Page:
A genre that I don’t usually talk about – but actually consistently enjoy reading – is historical fiction! I’ve never consider myself a history nerd but there’s something so incredible and amazing when you learn about something that actually happened. (And indeed, one of my favourite things to do after reading historical fiction based on real events is to go and research it extensively and then tell everyone that I know about it.)

Even more special to me, is when I learn about a piece of history that not a lot of people know about. It makes me think: if this author hadn’t written this book and I hadn’t read it, I would never have known about it and others may never have known about it. And I think that can be an exceptionally humbling thought. That’s why, today’s book recommendation post is dedicated to historical fiction books that centre on an ‘invisible’ piece of history.

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Five Reasons To Read: A Match Made in Mehendi by Nandini Bajpai – A Wholesome Story About Matchmaking, Desi Identity, and Friendship

A Match Made in Mehendi by Nandini Bajpai.

Blurb:

Fifteen-year-old Simran “Simi” Sangha comes from a long line of Indian vichole-matchmakers-with a rich history for helping parents find good matches for their grown children. When Simi accidentally sets up her cousin and a soon-to-be lawyer, her family is thrilled that she has the “gift.”

But Simi is an artist, and she doesn’t want to have anything to do with relationships, helicopter parents, and family drama. That is, until she realizes this might be just the thing to improve her and her best friend Noah’s social status. Armed with her family’s ancient guide to finding love, Simi starts a matchmaking service-via an app, of course.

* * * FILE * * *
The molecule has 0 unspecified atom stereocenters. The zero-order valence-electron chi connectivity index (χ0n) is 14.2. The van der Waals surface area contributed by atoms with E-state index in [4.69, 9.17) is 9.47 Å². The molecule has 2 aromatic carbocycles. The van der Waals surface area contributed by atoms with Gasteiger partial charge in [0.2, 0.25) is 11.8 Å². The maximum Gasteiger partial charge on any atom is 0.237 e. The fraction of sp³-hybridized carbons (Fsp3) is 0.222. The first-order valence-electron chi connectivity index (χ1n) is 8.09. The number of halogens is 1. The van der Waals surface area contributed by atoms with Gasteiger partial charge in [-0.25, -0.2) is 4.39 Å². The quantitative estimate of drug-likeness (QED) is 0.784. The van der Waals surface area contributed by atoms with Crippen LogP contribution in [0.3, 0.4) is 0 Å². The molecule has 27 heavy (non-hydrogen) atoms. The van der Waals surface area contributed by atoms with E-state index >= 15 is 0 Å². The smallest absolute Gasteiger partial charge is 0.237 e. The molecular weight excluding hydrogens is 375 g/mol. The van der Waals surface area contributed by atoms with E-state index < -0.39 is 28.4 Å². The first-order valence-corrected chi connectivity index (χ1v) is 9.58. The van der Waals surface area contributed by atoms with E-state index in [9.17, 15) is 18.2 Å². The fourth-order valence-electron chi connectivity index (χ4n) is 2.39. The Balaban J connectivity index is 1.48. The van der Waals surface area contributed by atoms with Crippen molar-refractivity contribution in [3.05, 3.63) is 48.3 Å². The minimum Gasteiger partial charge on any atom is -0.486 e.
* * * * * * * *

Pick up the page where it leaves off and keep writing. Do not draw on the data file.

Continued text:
But when she helps connect a wallflower of a girl with the star of the boys’ soccer team, she turns the high school hierarchy topsy-turvy, soon making herself public enemy number one.

CW’s review:

When I learned about A Match Made in Mehendi earlier this year, learned that it was about an Indian-American teen and that the story would be about matchmaking and love? I knew I had to read it. And after reading a string of fantastic diverse young-adult contemporaries, I’ve unofficially dubbed this year as ‘The Year of Diverse YA Contemporaries’ – and A Match Made in Mehendi is perhaps the hidden gem in YA contemporary.

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Five Reasons To Read: With the Fire on High by Elizabeth Acevedo – A Heart-Warming Story About Being a Teenager, a Mother and the Magic of Food

With the Fire on High by Elizabeth Acevedo.

Blurb:

Ever since she got pregnant freshman year, Emoni Santiago’s life has been about making the tough decisions—doing what has to be done for her daughter and her abuela. The one place she can let all that go is in the kitchen, where she adds a little something magical to everything she cooks, turning her food into straight-up goodness.

Even though she dreams of working as a chef after she graduates, Emoni knows that it’s not worth her time to pursue the impossible. Yet despite the rules she thinks she has to play by, once Emoni starts cooking, her only choice is to let her talent break free.

CW’s review:

When the world tells you that Elizabeth Acevedo, author of the stunning and revolutionary novel-in-verse The Poet X, has written another book called With the Fire on High and that it is as incredible as her first book? You read it – because not only is With the Fire on High indisputably fantastic but, if you read it, you will definitely thank yourself for it later.

Told with Acevedo’s heart-warming and soulful prose, With the Fire on High follows Emoni, an Afro-Puerto-Rican teen and mother, and how she wrestles with being a mum, being a teen, daring to follow her dreams to become a culinary chef, and the weight of responsibilities to be and do all of the above at once.